command of the Northern army after it had suffered a serious defeat in the

Command of the northern army after it had suffered a

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command of the Northern army, after it had suffered a serious defeat in the summer (the Battle of Bull Run), to a Democrat and supporter 349 THE AMERICAN CIVIL WAR
of Southern slavery, McClellan. He rescinded an order by the com- mander on the western front, Fremont, for the emancipation of all slaves in Missouri. He even indicated that slaves who ran away to the Unionist armies (known as ‘contrabands’) should be returned to their Confederate masters providing they had not been involved in military labour. It soon became clear that a moderate policy was not going to win the war. McClellan followed an ultra-cautious policy, centred on build- ing up a large army in the Washington area and then trying to break through to the nearby Confederate capital of Richmond. It fitted the politics of those who merely wanted to force the secessionist states back into the Union without changing their social system. But as a mil- itary policy it was completely unsuccessful. Eighteen months into the war the battle lines were essentially the same as at the beginning, except for Northern victories along the Mississippi, and the South was still in control of a territory the size of France. There was grow- ing demoralisation in the North, with a feeling that victory was im- possible even among some of its most fervent supporters. 112 But the sense that the war was going nowhere also created a new audience for the abolitionists. They pointed out that the South had four million slaves to do its manual work and so could mobilise much of the free male population for the war. By contrast, the North was having increasing difficulties in filling the ranks of its army. They argued Lincoln should undercut the economy of the South by a de- claration of freedom for the slaves, and strengthen the North’s forces by enrolling black soldiers. The abolitionist Wendell Phillips railed against Lincoln’s policy in a famous speech: I do not say that McClellan is a traitor; but I say that if he were a trai- tor he would have to behave exactly as he had done. Have no fear for Richmond; McClellan will not take it. If the war is continued in this fashion, without a rational aim, then it is a useless squandering of blood and gold… Lincoln…is a first rate second rate man. 113 The reluctant revolutionaries The speech caused a furore and led to bitter attacks on Phillips. But it crystallised a growing feeling that only revolutionary methods would 350 A PEOPLE’S HISTORY OF THE WORLD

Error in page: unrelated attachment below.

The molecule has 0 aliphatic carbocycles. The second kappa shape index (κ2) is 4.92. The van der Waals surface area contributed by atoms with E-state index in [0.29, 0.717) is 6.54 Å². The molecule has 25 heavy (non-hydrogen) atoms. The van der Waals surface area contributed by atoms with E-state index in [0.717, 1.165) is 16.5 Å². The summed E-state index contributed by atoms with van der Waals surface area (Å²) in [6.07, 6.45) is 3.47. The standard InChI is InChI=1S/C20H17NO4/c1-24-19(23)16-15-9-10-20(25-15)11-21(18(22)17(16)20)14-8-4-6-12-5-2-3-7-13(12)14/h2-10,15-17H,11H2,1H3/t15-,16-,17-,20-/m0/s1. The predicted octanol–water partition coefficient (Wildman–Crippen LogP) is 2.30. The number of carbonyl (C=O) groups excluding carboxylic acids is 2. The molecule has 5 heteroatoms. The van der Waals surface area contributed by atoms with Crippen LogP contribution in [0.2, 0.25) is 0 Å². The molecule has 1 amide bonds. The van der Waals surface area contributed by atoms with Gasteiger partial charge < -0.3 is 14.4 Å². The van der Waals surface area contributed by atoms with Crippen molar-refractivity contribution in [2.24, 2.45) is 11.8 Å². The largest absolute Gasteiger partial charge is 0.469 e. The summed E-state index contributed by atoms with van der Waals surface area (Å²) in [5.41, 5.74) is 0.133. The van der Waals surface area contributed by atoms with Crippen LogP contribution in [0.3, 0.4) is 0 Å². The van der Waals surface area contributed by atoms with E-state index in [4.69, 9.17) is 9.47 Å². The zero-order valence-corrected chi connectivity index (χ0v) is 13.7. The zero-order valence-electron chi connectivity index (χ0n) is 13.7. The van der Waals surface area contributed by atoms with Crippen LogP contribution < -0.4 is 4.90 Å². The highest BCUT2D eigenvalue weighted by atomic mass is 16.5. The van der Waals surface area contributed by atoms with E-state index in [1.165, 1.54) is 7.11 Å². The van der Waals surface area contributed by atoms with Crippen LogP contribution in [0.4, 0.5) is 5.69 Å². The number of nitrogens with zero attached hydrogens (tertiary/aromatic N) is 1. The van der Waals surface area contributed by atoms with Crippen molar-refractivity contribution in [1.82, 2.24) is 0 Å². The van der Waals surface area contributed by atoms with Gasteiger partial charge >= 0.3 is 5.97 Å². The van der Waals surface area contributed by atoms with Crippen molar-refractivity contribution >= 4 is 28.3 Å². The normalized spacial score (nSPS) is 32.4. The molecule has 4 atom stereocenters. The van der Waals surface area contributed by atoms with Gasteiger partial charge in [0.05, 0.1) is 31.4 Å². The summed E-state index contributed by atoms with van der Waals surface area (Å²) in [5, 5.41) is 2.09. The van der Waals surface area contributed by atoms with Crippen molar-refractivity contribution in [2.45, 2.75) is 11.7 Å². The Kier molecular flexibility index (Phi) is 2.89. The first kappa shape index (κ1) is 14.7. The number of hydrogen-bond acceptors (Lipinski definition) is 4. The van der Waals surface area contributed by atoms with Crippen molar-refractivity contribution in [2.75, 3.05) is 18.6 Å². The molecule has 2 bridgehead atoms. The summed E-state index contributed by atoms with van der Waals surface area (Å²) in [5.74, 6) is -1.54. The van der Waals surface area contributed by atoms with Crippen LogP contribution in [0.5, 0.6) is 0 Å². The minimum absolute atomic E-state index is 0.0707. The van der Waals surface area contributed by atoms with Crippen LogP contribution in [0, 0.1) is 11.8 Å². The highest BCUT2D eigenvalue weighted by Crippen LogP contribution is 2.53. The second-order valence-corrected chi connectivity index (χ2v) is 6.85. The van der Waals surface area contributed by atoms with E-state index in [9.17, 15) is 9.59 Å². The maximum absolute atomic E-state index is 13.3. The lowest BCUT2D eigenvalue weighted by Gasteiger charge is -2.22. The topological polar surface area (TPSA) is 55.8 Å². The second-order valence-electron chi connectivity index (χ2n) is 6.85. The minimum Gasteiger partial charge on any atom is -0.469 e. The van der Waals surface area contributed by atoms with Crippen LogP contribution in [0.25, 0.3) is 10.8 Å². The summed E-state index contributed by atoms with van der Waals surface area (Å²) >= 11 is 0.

work. Despite McClellan’s conservatism, radical army commanders were already beginning to resort to some of these methods—welcoming escaped slaves to their camps and taking away the property, including the slaves, of ‘rebels’ in areas occupied by the Northern armies. Then, at a decisive moment, Lincoln himself made a series of radical moves— raising the first black regiment, declaring freedom for slaves in all states still in revolt, and dismissing McClellan.

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